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The worst Locust attack in 25 years: Scientists In India

As the world is tackling the worst pandemic in the form of COVID-19, the locust attack seems to be another dangerous blow from mother nature. Swarming locust attack is creating havoc in the northern region of India.

The states of Gujrat, Uttar Pradesh, Madhya Pradesh, Punjab and Haryana are at high stake. The situation is far more worst than one can imagine, farmers are losing their precious crops, this creates an unprecedented crisis in 25 years.

Origin of Locust and It’s Characteristics

Locusts, or Desert Locusts, are insects that belong to the family of grasshoppers. Their appearance resembles that of short-horned grasshoppers, and they are scientifically referred to as ‘Schistocerca Gregaria‘. Green plants happen to be their primary source of energy.

According to the Food and Agriculture Organisation (FAO), their average life span is about three to five months, and it can vary depending on the weather and ecological conditions. The origin of the locust has been traced from middle east countries, from their birthplace, these creatures have continuously travelled thousands of miles to reach India.

The first wave of swarms (locust attack) was sighted along the India-Pakistan border on April 11, which was a lot earlier than its actual migration time, which arrives during the monsoon months. Locusts, known as the oldest migratory pests in the world, travel across different countries and even continents with the help of high wind speeds. At their fastest, they can cover a distance of up to 150 km per day.

Impact on Peasants and Farmlands

Though, locust does not possess any direct harm to people however, the diet of the swarm colony is the biggest challenge. An adult locust can consume food quantity equal to its own weight, which is roughly about 2 grams, every single day. It is estimated that a single square kilometre of the swarm can contain somewhere between 40-80 million adult locusts. Being a hardcore herbivorous, their eating habits can give nightmare.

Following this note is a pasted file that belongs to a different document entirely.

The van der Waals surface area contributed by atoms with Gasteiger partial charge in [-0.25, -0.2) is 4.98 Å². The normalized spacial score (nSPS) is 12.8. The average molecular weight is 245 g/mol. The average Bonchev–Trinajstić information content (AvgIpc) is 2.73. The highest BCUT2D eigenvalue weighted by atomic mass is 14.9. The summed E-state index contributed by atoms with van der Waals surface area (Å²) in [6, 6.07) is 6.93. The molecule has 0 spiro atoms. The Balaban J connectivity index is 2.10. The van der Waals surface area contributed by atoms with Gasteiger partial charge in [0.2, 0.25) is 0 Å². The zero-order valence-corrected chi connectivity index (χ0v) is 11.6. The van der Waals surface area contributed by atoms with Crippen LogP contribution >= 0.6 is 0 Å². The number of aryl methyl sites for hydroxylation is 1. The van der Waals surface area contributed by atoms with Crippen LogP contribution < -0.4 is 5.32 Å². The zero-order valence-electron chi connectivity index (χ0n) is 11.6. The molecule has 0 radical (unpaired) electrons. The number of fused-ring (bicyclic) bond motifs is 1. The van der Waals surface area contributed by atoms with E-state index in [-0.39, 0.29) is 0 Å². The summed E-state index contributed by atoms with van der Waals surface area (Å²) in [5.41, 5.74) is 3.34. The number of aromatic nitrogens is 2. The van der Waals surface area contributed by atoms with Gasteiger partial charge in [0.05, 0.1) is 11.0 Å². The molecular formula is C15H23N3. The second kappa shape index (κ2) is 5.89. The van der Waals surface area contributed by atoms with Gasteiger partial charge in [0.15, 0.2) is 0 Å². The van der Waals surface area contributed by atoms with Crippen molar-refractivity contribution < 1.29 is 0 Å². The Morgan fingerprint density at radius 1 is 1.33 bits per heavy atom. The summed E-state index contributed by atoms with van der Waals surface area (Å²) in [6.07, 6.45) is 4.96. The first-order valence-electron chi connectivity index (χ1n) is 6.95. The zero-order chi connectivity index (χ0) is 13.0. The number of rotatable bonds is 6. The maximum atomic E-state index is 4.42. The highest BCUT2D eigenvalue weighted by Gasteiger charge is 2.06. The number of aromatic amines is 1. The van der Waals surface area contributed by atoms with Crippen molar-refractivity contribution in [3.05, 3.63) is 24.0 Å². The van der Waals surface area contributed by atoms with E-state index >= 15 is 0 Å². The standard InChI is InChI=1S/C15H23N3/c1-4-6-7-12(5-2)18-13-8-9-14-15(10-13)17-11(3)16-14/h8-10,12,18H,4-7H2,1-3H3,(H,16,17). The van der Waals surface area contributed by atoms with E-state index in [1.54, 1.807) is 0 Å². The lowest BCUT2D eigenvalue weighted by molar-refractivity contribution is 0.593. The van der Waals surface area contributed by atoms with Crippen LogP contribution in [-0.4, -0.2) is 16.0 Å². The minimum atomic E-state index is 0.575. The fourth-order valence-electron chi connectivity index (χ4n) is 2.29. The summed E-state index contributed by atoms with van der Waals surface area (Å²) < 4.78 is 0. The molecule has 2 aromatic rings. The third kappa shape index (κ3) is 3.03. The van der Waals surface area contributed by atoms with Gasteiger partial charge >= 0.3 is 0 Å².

According to the report from Food and Agricultural Organization (FAO), the insects have engulfed more than 50,000 hectares (123,5000 acres) of agricultural land in seven of India’s heartland states. A swarm of 40 million locust attack group can eat as much food as 35,000 humans. The sudden outbreak has prompted them to use vehicle-mounted sprayers, pesticides and drones to stop the infestation. The local authorities are doing their best to tacking the situation but unfortunately the lock-down and struggling economy making things worst. If left unchecked, this will lead to lower production than usual and a rise in the prices of foodstuff.

The heavy rain and cyclone in the Indian Ocean are being cited as the reason for such mass scale breeding of locust this year. Experts say the agrarian crisis and subsequent food inflation will severely impede India’s response to the coronavirus pandemic.

Thousands of migrant workers have died from hunger after India suddenly imposed a nationwide lockdown to contain the spread of the coronavirus, leaving workers penniless. An agrarian crisis because of a locust swarm will further hamper the relief efforts of the government.

Measure taken by Local Authorities

The local bodies are spraying chemical to control the locust population count. In addition, the ministry of agriculture has deployed fire brigades for pesticide spray, tractor-mounted sprayers, survey vehicles, and several spray equipment to tackle the locust attack. Water cannons are being used in several villages to disrupt the crowd. It’s very likely the government will take certain measure to deal with the issue in near future.

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Aman Yadav

I describe myself a devilish curious breed, avid learner, fond of expeditions, relish bowling and part-time movie buff. Flairexperience in content development domain. I'm a small cog in the digitally transforming world.View Author posts